Algerian President Abdelaziz Bouteflika and the private press have gone to war over a visit to Israel by a group of journalists, which the head of state considers no less than "treason".
The storm has been brewing in the past week as Bouteflika lashed out at the press for letting down "fellow peoples" by traveling to an "oppressor" nation and journalists founded a group to stave off reprisals against their colleagues.
"My country has been really affected by seeing some of its children defying the traditions of their ancestors," Bouteflika said in Tunis on Friday during an address to the parliament.
"They have transgressed against the values of their people and committed an unforgivable mistake with regard to the brother peoples in Lebanon, Syria and Palestine," he said.
The error, in Bouteflika's eyes, amounted to an "an act of violence which feeds terrorism because it gives equal footing to the oppressor and the oppressed, the colonizer and the colonized," he added.
Many journalists, for their part, have forgotten their own squabbles to rally behind those under attack. On Saturday, they set a "support and follow-up committee", and they plan Monday to go en masse to Algiers airport to protect those returning from Israel from what the group fears will be "arbitrary measures".
Bouteflika, who has considerable support in Algeria for his efforts to tackle residual domestic terrorism by armed Islamic extremists which had ravaged the country for years, called on "our people to denounce" the journalists, the APS news agency reported.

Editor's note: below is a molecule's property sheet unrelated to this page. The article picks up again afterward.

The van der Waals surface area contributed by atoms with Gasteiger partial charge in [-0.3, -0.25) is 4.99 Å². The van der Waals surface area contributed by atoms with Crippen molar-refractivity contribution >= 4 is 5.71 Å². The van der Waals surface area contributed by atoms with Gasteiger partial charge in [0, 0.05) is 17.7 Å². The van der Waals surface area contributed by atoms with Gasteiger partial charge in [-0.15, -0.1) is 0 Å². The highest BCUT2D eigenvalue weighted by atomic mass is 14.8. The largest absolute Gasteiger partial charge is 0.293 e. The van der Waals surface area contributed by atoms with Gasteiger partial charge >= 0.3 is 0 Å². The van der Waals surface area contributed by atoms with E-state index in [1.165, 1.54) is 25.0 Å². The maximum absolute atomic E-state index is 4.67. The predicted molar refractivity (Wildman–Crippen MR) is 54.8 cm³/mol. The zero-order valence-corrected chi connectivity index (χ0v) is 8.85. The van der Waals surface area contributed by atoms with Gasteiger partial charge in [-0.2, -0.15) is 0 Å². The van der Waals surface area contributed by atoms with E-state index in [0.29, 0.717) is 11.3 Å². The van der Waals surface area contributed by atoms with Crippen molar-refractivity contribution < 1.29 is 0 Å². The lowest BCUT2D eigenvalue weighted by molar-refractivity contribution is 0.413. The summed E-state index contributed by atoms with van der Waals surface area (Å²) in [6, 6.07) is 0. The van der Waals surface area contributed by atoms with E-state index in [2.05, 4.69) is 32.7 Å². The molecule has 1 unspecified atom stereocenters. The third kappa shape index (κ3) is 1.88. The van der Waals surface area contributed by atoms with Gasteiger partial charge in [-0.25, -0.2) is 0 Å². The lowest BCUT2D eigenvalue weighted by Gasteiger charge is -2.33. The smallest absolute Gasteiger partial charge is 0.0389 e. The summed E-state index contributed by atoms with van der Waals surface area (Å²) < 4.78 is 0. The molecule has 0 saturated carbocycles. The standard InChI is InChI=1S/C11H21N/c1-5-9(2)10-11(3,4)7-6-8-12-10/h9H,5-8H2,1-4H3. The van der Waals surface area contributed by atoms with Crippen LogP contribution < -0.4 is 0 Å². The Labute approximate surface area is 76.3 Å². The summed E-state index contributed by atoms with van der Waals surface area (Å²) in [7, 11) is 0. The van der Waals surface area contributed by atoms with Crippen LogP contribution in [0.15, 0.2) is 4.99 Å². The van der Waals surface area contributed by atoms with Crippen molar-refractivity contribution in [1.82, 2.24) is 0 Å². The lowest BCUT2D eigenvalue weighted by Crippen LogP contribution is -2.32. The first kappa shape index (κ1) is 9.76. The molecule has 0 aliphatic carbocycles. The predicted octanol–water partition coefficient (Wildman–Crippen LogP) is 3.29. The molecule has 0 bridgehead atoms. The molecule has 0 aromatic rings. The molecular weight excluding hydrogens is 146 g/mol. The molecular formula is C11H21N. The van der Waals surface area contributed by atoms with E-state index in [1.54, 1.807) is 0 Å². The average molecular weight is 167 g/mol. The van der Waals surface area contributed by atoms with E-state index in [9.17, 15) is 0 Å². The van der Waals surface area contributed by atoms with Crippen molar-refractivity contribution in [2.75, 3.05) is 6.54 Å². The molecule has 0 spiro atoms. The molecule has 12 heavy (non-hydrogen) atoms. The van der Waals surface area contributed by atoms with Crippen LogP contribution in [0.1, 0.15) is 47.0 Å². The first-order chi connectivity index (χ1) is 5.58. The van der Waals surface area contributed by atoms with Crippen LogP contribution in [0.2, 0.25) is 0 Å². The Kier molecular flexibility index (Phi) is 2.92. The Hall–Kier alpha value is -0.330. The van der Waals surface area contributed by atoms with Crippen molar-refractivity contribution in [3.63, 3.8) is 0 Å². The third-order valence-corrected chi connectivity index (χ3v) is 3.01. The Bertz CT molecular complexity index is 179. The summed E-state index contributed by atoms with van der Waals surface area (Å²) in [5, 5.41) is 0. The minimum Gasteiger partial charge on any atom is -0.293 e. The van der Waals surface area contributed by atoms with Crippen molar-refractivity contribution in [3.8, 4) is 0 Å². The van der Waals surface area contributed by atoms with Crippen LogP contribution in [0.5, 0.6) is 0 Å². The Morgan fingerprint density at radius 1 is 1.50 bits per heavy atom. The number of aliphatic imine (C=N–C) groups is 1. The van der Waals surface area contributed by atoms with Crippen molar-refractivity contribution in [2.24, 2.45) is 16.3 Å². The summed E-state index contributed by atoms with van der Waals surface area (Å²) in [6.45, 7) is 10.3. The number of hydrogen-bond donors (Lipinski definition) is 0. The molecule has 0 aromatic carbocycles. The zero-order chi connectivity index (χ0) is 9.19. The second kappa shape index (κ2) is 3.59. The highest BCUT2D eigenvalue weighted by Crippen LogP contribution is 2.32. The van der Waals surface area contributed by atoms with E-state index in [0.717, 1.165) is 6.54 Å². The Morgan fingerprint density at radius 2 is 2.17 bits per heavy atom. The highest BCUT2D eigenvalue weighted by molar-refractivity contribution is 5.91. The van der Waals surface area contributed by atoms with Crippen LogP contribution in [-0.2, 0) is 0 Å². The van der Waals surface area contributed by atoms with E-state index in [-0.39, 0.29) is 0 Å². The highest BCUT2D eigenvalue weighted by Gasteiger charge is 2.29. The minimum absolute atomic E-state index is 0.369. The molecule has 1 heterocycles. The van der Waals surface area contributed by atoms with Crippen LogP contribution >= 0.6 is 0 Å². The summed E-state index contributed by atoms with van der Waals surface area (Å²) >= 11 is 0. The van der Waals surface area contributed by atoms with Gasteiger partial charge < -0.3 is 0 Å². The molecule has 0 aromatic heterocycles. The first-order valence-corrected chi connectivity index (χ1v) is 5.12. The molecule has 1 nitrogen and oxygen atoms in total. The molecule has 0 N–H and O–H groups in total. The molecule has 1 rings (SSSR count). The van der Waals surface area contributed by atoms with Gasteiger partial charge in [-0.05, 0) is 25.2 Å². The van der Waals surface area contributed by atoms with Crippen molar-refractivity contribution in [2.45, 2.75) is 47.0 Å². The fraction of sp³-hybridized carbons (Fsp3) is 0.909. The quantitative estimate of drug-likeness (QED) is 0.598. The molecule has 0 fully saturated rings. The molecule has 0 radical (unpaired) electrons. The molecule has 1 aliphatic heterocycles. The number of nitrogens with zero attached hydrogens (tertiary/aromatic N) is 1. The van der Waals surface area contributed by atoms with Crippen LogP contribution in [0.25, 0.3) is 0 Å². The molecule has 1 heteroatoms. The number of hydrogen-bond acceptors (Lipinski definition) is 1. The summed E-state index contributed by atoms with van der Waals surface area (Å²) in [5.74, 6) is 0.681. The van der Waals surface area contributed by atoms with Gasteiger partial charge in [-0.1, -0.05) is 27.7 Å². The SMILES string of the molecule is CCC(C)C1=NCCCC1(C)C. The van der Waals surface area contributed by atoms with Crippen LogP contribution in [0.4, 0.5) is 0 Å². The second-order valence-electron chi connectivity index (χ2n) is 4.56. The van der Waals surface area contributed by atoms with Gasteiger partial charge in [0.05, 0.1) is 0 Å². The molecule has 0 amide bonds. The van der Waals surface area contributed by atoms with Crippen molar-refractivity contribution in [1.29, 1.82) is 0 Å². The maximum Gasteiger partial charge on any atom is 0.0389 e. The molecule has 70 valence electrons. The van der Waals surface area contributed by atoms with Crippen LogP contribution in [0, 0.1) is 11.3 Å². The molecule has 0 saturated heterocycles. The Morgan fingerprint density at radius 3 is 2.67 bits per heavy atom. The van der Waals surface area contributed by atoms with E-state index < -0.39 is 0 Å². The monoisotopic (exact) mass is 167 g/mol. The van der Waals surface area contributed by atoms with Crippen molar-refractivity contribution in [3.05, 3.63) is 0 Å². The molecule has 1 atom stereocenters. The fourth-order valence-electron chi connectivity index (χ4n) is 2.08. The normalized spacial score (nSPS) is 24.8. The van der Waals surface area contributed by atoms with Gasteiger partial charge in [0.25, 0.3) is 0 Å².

However, the National Union of Journalists (SNJ) declared itself "revolted to the utmost extent" by Bouteflika's declarations and warned against "any attempt to harm the moral and physical integrity of journalists".
The chief editor of the newspaper El-Khabar said that "it is not in the interests of the authorities to poison things even more. But we should be ready for any eventuality and remain mobilized until the end of this sorry affair."
Top staff on the main dailies last Thursday turned down an invitation for talks from Prime Minister Ahmed Benbitour and called for a boycott of a visit he was making to west Algeria.
These papers consider that a dozen colleagues and academics have been subjected to a "media lynching" for beginning the first such visit from Algeria to Israel on June 27th and notably meeting Foreign Minister David Levy in Jerusalem.
For some, Bouteflika's outburst against them is almost a incitement to murder. The trip "has given the head of state and his Islamist-conservative allies a pretext to go to war against the press that upsets them," the daily Le Matin considered - ALGIERS (AFP)
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